GLASGOW: “So Gay, even the sun is out”! Glasgow for much of the 20th Century was bogged down in industrial mire and now going through an exciting revitalization of its historical beauty and its dynamic art and music scene. Now recognized for its dramatic architecture and warm, witty people, Glasgow’s club scene and shopping districts are recognized as among the UK’s most vibrant outside London. Whereas Edinburgh is the capital and a bit more refined, Glasgow is relaxed and ready for fun.

Glasgow’s “Gayborhood” is the chic Merchant City in the eastern part of the central part of the city and the Gay scene revolves around the hip bars and cafes in this cosmopolitan area. Totally unpretentious, Gay Glaswegians are very friendly and with a reputation for being daring and given to dark humor. If you have seen the film “Mrs. Brown” with Dame Judi Dench I could recommend it purely from the scenic magnificence and definition of the Scot personality. I.e. Mr. Brown. It is also just a wonderful movie, very well acted and very interesting with a wonderful glimpse of the Victorian Era. Dame Judi is superb!

My last visit to Glasgow found me staying at a five-star boutique property “Malmaison” which was just wonderful both in location and amenities. It was designed from an old Episcopalian Church with many interesting touches. If you thought that this was a city full of “Fat Bastards” and coal dust, you thought wrong. Glasgow is sophisticated, historical and very up-to-date. Twenty-first Century Gay lives are integrated into Scott fashion, art, music and cuisine.

Some years ago I found myself in Glasgow with the desire for a Gin Martini before dinner. I was dining alone at a very nice, quaint restaurant without a clue as to what an American Martini was all about. I found myself behind the bar in short order giving a lesson on putting together the perfect dry martini. The chefs, wait staff and even a couple customers gathered around in fascination. Shaken, not stirred! Actually good gin on ice is fine with moi.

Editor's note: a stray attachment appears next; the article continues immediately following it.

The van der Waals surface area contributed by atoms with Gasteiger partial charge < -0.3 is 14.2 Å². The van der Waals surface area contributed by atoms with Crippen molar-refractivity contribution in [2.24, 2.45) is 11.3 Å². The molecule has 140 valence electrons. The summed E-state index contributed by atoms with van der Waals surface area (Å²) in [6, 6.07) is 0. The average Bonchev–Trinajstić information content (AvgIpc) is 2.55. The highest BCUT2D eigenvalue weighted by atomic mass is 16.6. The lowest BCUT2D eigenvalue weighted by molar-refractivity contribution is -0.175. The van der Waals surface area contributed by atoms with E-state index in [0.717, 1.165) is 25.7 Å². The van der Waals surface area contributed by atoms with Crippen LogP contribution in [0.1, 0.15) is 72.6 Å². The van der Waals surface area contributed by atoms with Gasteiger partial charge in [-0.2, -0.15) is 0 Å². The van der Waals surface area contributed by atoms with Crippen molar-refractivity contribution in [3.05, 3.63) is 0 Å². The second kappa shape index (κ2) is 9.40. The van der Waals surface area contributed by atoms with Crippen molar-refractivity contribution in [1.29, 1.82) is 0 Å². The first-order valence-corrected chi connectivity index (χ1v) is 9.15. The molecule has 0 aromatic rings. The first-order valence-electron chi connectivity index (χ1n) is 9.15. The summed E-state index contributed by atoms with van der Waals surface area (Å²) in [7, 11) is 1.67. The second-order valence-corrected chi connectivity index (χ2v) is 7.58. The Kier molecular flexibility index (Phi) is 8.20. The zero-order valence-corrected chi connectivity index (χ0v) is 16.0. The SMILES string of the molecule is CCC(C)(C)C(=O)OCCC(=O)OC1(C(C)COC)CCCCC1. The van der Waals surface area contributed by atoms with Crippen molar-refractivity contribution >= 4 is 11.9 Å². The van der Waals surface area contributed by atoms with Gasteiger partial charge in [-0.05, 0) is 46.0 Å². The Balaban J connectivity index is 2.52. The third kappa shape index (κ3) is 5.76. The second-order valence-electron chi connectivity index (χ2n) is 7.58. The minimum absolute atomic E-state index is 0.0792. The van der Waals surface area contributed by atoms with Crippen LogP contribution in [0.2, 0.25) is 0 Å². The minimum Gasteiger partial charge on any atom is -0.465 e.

GLENEAGLES: I would be remiss not to mention this world famous 5 star luxury hotel, spa and golf resort in the Perthshire countryside. Gleneagles stands alone in many ways and most Gay women and men will be overwhelmed as I was with the sheer elegance of the place and attention to detail, offering more unique activity than is imaginable. One day I did some Falconry, some off-road driving (wonderfully muddy) and skeet shooting. I don’t golf but Gleneagles has three award winning courses to choose from. The restaurants and food are sublime. (Kippered Herring for breakfast? Yum!) One Saturday I was staying in the exquisite main hotel and watched a wedding party having some pictures taken. Absolutely one of the most beautiful wedding parties I have ever seen. The men’s kilts had a lot of blue indicating that the Klan was from the shore. The bride and attendants wore matching tartan sashes. Fabulous! A couple of hours later I saw the drunkest wedding party ever! People falling over each other and many kilts over the heads. Wonderful! Apparently Scots like their “hooch”.